Look at life differently

What would you see if you decide to look at life differently?
Sometimes what seems to be a weakness can be a strength if you decide to look at life from a higher (spiritual) vantage point. An obstacle can be a bridge, or a difficulty can be an opportunity in disguise.


Glory magnified in trials

When darkness is all there is in the evening, it's amazing how being in a state of darkness can suddenly make us greatly appreciate the beauty and brightness of the morning.


Be a light in the dark

It's true that only in great darkness that even an insignificant light is significantly appreciated.

In the midst of all of these devastating darkness, if there is any light that can be seen, perhaps it is this: That the 7.2 magnitude earthquake and supertyphoon Yolanda have molded in us Filipinos (and the rest of the world) a giving heart as well as a thankful heart.


May the mighty shaking disturb people

While this tremendous 7.2 magnitude earthquake may have knocked people's (/our) "comfort seats" off and may have booted them (/us) out of their (/our) comfort zones, may it also shake and disturb them (/us) into;

... regaining back their (/our) vision of heaven when their (/our) love for things temporal has caused them (/us) to lose sight of things eternal.

... restoring their (/our) panting for the true living water when their (/our) thirst for it has been quenched by power, prestige, and possession.

... becoming not anymore unmindful of others when they (/we) have become too focused on themselves (/ourselves).


What are you doing with the evil you see?

... And the world will be put into even far greater destruction by those who see evil being done and they themselves do likewise or even more.



Can you see through?

What If We Could See Other's Hearts Like God Does? from inspiredfaith on GodTube.

Have you visited a hospital lately, particularly a government hospital? Perhaps just out of sheer curiosity with no particular objective, have you experienced finding yourself spending some time observing the people around and subconsciously got carried away into a deeper level of contemplation? The experience could be something like the one shown in this video.

"This impacting and powerful video will make you think twice about how we treat others, especially people we don't know. If we could see them the way God sees them, we would know that everyone is battling something and they deserve our love, compassion and support." --Author of video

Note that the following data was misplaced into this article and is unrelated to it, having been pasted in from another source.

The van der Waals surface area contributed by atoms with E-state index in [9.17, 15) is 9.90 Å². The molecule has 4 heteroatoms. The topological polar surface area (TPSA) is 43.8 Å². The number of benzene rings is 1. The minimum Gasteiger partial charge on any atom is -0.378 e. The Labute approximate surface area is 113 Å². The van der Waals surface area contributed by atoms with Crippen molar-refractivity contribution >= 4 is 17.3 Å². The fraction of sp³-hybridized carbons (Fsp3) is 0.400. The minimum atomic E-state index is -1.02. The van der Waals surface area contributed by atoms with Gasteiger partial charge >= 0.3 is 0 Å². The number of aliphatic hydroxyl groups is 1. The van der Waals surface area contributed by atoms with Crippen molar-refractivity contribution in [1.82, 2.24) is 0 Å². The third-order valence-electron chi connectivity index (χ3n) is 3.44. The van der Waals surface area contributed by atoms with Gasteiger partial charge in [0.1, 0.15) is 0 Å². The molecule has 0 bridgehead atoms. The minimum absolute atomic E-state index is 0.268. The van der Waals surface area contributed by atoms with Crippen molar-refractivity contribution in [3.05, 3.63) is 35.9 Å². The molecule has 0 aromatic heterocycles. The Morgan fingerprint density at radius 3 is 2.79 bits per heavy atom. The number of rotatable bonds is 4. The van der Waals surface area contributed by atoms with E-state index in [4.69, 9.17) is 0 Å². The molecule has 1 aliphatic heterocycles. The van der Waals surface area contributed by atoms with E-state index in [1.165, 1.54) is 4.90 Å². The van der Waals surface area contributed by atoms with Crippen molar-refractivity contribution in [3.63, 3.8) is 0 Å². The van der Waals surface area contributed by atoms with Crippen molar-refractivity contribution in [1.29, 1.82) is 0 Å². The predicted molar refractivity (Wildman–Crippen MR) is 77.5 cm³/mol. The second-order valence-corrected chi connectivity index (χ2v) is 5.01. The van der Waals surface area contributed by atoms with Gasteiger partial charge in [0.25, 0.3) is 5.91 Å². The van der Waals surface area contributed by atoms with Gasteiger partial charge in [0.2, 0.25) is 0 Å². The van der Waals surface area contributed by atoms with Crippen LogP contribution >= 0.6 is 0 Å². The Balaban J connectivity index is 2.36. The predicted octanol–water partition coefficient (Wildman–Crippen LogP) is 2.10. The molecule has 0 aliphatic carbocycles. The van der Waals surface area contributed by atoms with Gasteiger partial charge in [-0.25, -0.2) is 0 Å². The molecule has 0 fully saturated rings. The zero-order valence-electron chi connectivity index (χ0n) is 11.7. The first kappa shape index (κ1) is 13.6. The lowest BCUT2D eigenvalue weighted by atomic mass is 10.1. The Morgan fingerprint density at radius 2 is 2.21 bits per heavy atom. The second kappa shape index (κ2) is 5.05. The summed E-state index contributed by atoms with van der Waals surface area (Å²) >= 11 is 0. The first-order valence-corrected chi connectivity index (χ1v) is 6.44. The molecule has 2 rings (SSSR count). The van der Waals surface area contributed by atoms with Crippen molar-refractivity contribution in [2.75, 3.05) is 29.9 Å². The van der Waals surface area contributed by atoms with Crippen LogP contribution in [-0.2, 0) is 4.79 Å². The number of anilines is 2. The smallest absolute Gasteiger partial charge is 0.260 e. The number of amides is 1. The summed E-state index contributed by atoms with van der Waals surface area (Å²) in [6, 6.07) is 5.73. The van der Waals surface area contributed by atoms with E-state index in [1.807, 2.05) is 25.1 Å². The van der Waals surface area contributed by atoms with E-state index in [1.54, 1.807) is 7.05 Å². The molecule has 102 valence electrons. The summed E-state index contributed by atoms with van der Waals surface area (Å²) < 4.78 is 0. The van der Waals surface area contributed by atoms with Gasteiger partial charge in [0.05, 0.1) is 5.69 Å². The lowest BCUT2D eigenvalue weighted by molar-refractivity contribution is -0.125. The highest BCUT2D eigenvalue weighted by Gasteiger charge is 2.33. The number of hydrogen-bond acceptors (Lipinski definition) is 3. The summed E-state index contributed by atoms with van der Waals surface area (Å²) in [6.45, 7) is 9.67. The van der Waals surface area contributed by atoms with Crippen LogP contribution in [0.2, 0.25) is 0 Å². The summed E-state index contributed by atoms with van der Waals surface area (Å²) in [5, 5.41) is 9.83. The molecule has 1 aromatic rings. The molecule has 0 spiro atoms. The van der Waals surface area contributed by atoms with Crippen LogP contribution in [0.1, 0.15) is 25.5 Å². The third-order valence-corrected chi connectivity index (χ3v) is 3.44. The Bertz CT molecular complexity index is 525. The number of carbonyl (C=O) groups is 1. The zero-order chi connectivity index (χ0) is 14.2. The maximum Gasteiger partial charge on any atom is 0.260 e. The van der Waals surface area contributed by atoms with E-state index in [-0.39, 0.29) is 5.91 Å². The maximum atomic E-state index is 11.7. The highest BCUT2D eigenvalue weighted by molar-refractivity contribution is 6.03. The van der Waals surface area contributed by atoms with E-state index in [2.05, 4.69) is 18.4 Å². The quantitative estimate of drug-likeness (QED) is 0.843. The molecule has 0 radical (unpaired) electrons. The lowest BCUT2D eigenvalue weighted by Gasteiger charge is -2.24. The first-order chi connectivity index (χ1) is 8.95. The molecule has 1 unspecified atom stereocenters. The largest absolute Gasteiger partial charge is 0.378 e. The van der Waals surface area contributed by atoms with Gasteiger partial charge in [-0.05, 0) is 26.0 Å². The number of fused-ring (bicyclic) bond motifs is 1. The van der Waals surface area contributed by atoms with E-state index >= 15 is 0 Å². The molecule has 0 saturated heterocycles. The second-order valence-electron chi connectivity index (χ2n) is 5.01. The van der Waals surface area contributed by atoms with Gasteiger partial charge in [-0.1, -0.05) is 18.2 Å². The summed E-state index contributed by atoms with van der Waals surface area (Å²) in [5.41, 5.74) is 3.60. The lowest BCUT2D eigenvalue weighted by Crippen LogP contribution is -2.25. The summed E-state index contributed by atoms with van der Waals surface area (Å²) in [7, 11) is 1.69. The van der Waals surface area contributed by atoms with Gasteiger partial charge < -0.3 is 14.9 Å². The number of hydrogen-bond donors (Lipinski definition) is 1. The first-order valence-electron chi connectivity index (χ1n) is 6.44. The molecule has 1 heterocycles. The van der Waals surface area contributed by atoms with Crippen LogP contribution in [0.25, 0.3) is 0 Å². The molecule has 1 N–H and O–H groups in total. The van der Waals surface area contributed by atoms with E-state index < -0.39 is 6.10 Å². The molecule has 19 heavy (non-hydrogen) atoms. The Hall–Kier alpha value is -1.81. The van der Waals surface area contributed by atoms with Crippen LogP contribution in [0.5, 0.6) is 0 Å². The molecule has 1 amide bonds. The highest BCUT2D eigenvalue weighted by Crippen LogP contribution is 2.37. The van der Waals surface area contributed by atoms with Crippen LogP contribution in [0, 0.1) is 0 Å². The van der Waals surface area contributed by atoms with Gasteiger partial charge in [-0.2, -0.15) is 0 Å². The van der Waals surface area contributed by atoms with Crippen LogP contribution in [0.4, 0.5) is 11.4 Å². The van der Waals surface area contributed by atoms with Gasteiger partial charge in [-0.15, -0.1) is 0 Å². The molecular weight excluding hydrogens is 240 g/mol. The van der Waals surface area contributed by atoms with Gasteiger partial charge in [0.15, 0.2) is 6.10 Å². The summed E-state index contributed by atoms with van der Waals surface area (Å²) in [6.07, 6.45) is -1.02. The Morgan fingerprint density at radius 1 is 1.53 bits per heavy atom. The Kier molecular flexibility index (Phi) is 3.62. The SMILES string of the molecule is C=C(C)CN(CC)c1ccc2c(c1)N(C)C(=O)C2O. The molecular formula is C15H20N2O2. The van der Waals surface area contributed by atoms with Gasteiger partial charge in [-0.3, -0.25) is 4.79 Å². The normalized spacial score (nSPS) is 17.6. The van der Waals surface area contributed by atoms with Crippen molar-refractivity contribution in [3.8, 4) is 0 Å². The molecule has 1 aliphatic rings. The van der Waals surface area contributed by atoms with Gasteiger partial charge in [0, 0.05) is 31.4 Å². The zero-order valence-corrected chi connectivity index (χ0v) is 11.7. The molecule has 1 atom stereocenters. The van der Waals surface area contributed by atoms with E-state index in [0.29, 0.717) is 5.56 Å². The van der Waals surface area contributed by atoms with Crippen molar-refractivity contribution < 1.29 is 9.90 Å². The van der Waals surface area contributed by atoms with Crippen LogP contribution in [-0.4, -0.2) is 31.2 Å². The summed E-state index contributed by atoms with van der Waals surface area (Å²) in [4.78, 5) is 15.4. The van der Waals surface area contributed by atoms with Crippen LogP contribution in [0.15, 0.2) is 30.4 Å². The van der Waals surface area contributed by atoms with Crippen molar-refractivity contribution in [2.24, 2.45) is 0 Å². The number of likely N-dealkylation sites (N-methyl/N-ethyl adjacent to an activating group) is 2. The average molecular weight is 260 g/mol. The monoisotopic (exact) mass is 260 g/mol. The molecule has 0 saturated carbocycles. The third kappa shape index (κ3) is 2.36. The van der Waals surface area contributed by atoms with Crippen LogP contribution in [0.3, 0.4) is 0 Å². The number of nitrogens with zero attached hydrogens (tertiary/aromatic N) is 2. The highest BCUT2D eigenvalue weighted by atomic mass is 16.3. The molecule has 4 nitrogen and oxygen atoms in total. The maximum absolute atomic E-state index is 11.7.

God's Fatherhood: A reflection on fathers' day

"Who among you, if your children ask you for a loaf of bread, would give them a stone instead? Or if they ask for a fish, do you give them a snake? Of course not! So then, if even you sinful people know how to give good gifts to your children, how much more will your heavenly Father give good gifts to those who ask Him." (Matthew 7:9-11 NLT)


What's sustaining you?

The spirit may be strong, yet the flesh has its infirmities. 

In one's daily diet when serious medications are already a necessary part of it, that's when one comes to terms with reality and comes to realize more the value and sacredness of life. Serious suffering has the potential to grow the soul into a deeper union with God such that every painful groaning becomes a prayer and every catching of breath is a thanksgiving.

But despite sufferings, God's grace is so amazing; it's far more than enough to sustain a suffering soul.

What's sustaining your weary soul?

But if we hope for that we see not, then do we with patience wait for it? Likewise the Spirit helps us in our weakness. For we do not know what to pray for as we ought, but the Spirit himself intercedes for us with groanings too deep for words. And he that searches the hearts knows what is the mind of the Spirit, because he makes intercession for the saints according to the will of God. (Romans 8:25-27)

"My grace is sufficient for you, for my power is made perfect in weakness." (2 Cor. 12:9)


Chosen for Leadership vs. Called for Service

Choosing People for Leadership (Man's Way) vs. Calling People for Service (God's way)

There was once a person who organized a team for a big mission worldwide. His nominees were evaluated by a management consultant firm and here is the report letter he received:

Dear Sir,

Thank you for submitting the resumes of the persons you have picked for management positions in your new organization. All of them have now taken a series of tests, and we have not only run the results through our computer, but we have also conducted an in-depth interview with each of them by our staff psychologist and vocational aptitude consultant.

The profiles of all tests are included, and you will want to study each of them carefully. It is the staff's opinion that most of your nominees are lacking in background, education, and vocational aptitude for the type of assignments they will be undertaking. They do not have the team concept and we would highly recommend that you continue your search for persons with more experience, higher qualifications, and greater managerial abilities.